Condominiums: Ownership of Airspace and More
A condominium represents a completely different animal from its cousins the duplex and the townhome. Differing contract forms and due diligence considerations make a condo deal a bit more sophisticated. A clear understanding of condo regimes will help facilitate a smooth condo transaction.
Residential condominiums differ in concept from all other real property interests. Typically, an owner of a lot owns all rights below, at and above the surface of the property. Ownership extends from the center of the earth up to the heavens above, subject of course, to other rules, laws and easements (for instance, although you may own air rights to the heavens above the surface of your lot, allowing you to build multi-story buildings on your lot if zoning permits, an airplane has a right to cross your airspace pursuant to federal and international law). So if title to property is held and described according to plats and surveys of the surface, how can one owner take ownership of a unit above the unit of another?
The answer lies in the concept of a condominium regime. If an owner of a parcel of land files the necessary paperwork to create a condominium regime, then he or she can build a structure on the land and carve up ownership in that structure into separate units, which may or may not be stacked on top of each other. In essence, it allows a property owner to carve up the airspace above the surface, and sell that airspace separately. A prospective owner of a condo unit must understand that they will not purchase the land underneath the structure; they will be purchasing the interior space of a unit within the structure, typically with a percentage interest in all the common areas shared with other condo owners. The purchaser must read and understand all the rules and regulations of the condo regime which govern the shared ownership of the property and structure.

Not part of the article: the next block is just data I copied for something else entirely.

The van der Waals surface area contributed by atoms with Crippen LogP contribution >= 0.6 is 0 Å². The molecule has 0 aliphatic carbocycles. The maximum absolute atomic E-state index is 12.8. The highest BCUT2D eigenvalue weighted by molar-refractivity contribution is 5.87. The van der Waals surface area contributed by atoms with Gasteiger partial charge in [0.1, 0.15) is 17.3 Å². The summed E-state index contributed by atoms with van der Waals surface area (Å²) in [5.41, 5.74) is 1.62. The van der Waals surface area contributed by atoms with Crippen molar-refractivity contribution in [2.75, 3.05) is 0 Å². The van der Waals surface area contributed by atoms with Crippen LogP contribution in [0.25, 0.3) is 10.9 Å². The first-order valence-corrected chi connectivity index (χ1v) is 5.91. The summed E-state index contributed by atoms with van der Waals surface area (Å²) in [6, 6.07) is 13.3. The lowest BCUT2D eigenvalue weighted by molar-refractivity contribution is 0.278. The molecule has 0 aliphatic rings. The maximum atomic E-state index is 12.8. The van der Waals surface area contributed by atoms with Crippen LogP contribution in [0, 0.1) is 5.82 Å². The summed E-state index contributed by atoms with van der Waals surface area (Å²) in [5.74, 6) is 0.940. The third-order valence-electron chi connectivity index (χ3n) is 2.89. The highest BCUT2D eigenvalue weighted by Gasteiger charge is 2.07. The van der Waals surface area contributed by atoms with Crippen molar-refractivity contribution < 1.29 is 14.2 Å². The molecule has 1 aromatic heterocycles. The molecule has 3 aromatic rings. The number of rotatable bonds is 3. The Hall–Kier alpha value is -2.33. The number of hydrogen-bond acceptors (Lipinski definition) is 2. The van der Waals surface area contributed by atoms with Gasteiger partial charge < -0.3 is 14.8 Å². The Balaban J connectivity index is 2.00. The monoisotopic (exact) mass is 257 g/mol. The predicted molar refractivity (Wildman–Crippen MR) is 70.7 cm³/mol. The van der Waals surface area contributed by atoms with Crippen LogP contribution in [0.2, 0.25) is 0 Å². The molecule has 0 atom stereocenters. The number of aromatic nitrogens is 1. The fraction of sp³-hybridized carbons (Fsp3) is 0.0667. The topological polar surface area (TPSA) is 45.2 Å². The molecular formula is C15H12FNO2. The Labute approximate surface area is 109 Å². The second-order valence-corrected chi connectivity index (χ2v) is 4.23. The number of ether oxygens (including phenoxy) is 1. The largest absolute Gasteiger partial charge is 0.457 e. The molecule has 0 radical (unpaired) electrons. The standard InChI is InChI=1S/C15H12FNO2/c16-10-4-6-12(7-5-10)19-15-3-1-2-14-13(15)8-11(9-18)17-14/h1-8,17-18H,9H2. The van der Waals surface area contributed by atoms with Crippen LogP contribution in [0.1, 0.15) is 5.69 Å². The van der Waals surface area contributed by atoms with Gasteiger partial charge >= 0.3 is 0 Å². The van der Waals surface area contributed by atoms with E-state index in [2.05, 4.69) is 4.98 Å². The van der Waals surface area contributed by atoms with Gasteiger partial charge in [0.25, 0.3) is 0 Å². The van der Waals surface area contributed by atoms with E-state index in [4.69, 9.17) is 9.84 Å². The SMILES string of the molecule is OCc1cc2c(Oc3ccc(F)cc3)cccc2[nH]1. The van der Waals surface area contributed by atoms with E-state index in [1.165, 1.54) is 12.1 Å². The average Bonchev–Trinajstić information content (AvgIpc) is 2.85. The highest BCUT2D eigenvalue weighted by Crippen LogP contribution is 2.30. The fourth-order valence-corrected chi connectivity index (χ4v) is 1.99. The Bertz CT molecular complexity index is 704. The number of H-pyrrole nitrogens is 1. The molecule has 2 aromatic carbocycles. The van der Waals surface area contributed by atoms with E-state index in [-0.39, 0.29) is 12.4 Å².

This Title Tuesday Tip is provided courtesy of Rattikin & Rattikin, LLP, attorneys and counsel for Rattikin Title Company and is not a legal representation or statement of law. Please confer with your legal counsel for any and all legal questions.